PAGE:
For those dwindling few general counsel who still don't grasp the business case for diversity, Veta Richardson, executive director of the Minority Corporate Counsel Association (MCCA), has one question: "Where do you work, under a rock?"
Although the business imperative may be clear, we'll summarize: It's the job of a lawyer and businessperson to evaluate a situation and develop a strategy. The more diverse the viewpoints and breadth of experience a team of lawyers has, the more likely it is to provide innovative ideas and solutions.
"If I include in my meeting four other women in their mid-40s who are white and grew up in the Midwest, I will develop a strategy and it may be good, but it won't be the best," says Lorene Schaefer, former general counsel of GE Transportation (who fits her own description). "Today, at a lot of companies we have 50-plus-year-old white men at the helm. And they surround themselves with people who look just like them and are educated just like them. When you have that kind of group, you tend to come up with the same results over and over. What you have is a stagnant business strategy."
Jim Bender, general counsel of Williams Co., adds another layer to diversity's importance: "In 2050, when the demographics are very different, if you don't have diversity you're going to be in the minority."
And already this is becoming more apparent: Customers are diverse, business associates are diverse, juries are diverse, and so on. So if legal departments want to stay relevant, the message from those closely attuned to in-house diversity issues is clear: Diversity must be a priority in your legal division, and if it's not, you have to make it one--now.
If you don't already have a well-developed diversity program, take heart. While boosting diversity has been and remains a challenge and shortcoming in the legal profession, law departments have a few key advantages over law firms on this front. They are free from the limits the billable hour poses, and culture change trickles down naturally in the hierarchical structure of corporations once the top executives throw their support behind it. And with two clear focuses--in-house staffing and outside counsel diversity--launching a small-scale pilot program doesn't have to be a costly prospect.
Small-scale works in this economy, as well. The reality is that many businesses these days are just trying to stay afloat and avoid layoffs, not launching new programs. And the effects of current diversity programs might shrink a little--few departments are looking to bring on new lawyers, either inside or outside.
Law firms, at least, are holding steadfast. In a study sponsored by MCCA and the Association of Law Firm Diversity Professionals, more than 50 percent of the 200 largest law firms reported their diversity budgets would remain the same in 2009 as in 2008. In fact, 18 percent reported their diversity budgets will grow this year. So it's clear that lawyers who truly believe in the business case for diversity know the economy is no excuse to roll back or terminate programs.
"You don't want to send the message that when times are tough you cut fat and that this is fat," says Paul Chadha, an attorney and manager at Accenture. At his company, he says, the economy actually sharpens focus on diversity because of its benefits. "It's not fat--it's strategic, it's important and it's important that people recognize that."
Moreover, there are plenty of steps law departments can take to improve diversity that cost little or nothing, as InsideCounsel found when we asked departments with robust diversity programs how those with limited resources can approach the issue. Many provided helpful suggestions alongside some more advanced steps that can serve as inspiration and motivation.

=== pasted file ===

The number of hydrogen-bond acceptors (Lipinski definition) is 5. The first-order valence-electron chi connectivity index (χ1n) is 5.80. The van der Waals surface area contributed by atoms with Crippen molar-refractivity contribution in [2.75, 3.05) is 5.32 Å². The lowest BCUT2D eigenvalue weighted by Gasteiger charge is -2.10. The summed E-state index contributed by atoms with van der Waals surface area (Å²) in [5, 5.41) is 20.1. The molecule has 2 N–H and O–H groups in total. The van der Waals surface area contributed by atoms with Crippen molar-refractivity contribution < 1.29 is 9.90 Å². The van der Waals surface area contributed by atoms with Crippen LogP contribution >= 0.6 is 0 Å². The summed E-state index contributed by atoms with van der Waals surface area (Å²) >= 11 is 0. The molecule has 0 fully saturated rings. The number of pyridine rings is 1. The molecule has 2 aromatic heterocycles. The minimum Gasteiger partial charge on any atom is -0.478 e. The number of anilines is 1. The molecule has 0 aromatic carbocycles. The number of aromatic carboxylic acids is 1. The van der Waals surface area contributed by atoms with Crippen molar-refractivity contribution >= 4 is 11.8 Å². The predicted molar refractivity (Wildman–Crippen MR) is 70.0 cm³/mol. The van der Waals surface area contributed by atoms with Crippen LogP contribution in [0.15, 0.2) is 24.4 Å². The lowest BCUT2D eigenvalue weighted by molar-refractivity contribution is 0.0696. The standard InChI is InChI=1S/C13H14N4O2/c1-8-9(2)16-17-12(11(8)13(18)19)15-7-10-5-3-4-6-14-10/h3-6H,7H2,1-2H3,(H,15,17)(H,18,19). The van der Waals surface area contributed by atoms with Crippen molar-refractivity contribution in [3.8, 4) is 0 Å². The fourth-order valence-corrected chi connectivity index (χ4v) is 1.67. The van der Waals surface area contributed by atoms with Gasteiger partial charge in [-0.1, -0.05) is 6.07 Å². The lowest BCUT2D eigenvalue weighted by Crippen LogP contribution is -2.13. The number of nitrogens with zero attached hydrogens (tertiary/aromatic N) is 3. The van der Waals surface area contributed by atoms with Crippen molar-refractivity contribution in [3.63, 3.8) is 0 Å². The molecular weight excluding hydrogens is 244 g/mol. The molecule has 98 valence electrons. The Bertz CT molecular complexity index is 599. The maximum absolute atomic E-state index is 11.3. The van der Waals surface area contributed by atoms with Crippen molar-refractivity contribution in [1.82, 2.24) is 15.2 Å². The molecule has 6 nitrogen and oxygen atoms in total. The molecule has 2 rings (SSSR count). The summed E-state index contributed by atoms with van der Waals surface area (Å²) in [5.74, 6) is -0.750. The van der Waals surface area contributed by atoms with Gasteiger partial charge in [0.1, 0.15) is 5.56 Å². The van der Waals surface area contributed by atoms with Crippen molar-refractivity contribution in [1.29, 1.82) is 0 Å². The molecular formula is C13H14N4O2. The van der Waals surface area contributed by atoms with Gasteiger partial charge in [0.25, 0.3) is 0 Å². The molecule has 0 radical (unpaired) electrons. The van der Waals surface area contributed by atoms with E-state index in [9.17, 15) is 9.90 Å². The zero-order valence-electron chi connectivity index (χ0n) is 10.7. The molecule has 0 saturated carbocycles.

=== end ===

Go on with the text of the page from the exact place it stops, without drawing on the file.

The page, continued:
Outside Counsel Commitment
Microsoft made waves last July when it announced the launch of a legal department program that would pay out bonuses for outside counsel diversity, to both the firms and the senior in-house attorneys who work with them. The law firms can nab a 2 percent bonus for showing measurable results in diversity levels--either by increasing the hours worked by minority lawyers on Microsoft matters or by increasing the number of total U.S.-based diverse counsel within the firm. On the in-house side, 5 percent of the bonus that goes to senior Microsoft lawyers is contingent upon whether at least three-quarters of the firms that opted for the first bonus option meet their goal. The in-house component recognizes that matter staffing and management is often jointly handled by outside and inside lawyers.
"[Microsoft General Counsel] Brad Smith challenged us to take a step forward and said if we have a goal we need to measure it, and that we should assume money does matter and it's crazy to think otherwise," says Mary Snapp, deputy general counsel for Microsoft, explaining the impetus behind the program.
It's clear that not everyone has the resources or the clout to roll out such an in-depth initiative--but legal departments can borrow and learn from many aspects of Microsoft's experiment.
"The important thing is to take a step. ... The idea would be for other companies to take the principle of what we're doing and find a way if possible to adapt for themselves," Snapp says. "For each law department, a different kind of thing may work."
If you haven't yet broached the diversity subject with your outside firms, the first step is simple: Tell them your company values diversity. "The most effective requests are the ones that are simply making sure that outside counsel know it's very important and know it's a factor," says Fruqan Mouzon, a lawyer at Gibbons.
Gay Tedder, chair of the diversity committee at Shook, Hardy & Bacon, is accustomed to meeting with clients to discuss diversity. And the firm, like most these days, is glad to do so. In fact, if the client doesn't reach out first, the firm will.
"Ongoing dialogue on diversity is extremely important to making progress and continuing to make progress on the diversity front," Tedder says. "I think the more focus generally that in-house counsel put on diversity with outside counsel, the better it is. It raises the level of consciousness within firms."
To ensure its attorneys' commitment, Shook, Hardy & Bacon obliges its partners and associates to commit to between five and 10 "action items" from a diversity checklist each year. Examples include helping to plan a firm diversity event or involving the firm's diversity committee in an RFP. The firm has found that clients are very interested in their lawyers' progress on the checklist, as it reveals levels of individual commitment.